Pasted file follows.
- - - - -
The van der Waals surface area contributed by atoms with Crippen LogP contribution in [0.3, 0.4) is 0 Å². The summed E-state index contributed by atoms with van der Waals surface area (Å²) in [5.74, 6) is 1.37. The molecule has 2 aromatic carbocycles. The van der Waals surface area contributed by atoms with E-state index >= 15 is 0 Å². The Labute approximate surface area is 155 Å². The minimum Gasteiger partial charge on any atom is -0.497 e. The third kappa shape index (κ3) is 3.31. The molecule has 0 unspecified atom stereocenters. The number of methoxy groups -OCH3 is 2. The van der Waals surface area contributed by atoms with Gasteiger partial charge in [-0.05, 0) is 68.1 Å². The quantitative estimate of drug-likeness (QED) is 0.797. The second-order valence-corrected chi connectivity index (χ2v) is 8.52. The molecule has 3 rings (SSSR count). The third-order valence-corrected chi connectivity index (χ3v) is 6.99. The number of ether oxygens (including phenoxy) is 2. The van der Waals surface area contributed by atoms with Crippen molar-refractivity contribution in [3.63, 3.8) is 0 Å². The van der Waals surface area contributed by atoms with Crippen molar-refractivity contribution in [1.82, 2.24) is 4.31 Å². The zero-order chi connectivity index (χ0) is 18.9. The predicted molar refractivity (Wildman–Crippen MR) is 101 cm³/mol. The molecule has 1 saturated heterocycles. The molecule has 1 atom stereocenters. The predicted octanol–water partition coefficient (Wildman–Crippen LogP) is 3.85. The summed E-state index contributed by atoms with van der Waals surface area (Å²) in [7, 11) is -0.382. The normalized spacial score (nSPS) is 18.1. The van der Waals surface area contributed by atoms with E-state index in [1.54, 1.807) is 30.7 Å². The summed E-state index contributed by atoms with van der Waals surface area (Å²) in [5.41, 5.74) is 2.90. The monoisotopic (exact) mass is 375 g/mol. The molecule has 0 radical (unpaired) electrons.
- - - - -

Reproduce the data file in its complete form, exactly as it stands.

The van der Waals surface area contributed by atoms with Crippen LogP contribution in [0.3, 0.4) is 0 Å². The summed E-state index contributed by atoms with van der Waals surface area (Å²) in [5.74, 6) is 1.37. The molecule has 2 aromatic carbocycles. The van der Waals surface area contributed by atoms with E-state index >= 15 is 0 Å². The Labute approximate surface area is 155 Å². The minimum Gasteiger partial charge on any atom is -0.497 e. The third kappa shape index (κ3) is 3.31. The molecule has 0 unspecified atom stereocenters. The number of methoxy groups -OCH3 is 2. The van der Waals surface area contributed by atoms with Gasteiger partial charge in [-0.05, 0) is 68.1 Å². The quantitative estimate of drug-likeness (QED) is 0.797. The second-order valence-corrected chi connectivity index (χ2v) is 8.52. The molecule has 3 rings (SSSR count). The third-order valence-corrected chi connectivity index (χ3v) is 6.99. The number of ether oxygens (including phenoxy) is 2. The van der Waals surface area contributed by atoms with Crippen molar-refractivity contribution in [3.63, 3.8) is 0 Å². The van der Waals surface area contributed by atoms with Crippen molar-refractivity contribution in [1.82, 2.24) is 4.31 Å². The zero-order chi connectivity index (χ0) is 18.9. The predicted molar refractivity (Wildman–Crippen MR) is 101 cm³/mol. The molecule has 1 saturated heterocycles. The molecule has 1 atom stereocenters. The predicted octanol–water partition coefficient (Wildman–Crippen LogP) is 3.85. The summed E-state index contributed by atoms with van der Waals surface area (Å²) in [7, 11) is -0.382. The normalized spacial score (nSPS) is 18.1. The van der Waals surface area contributed by atoms with E-state index in [1.54, 1.807) is 30.7 Å². The summed E-state index contributed by atoms with van der Waals surface area (Å²) in [5.41, 5.74) is 2.90. The monoisotopic (exact) mass is 375 g/mol. The molecule has 0 radical (unpaired) electrons.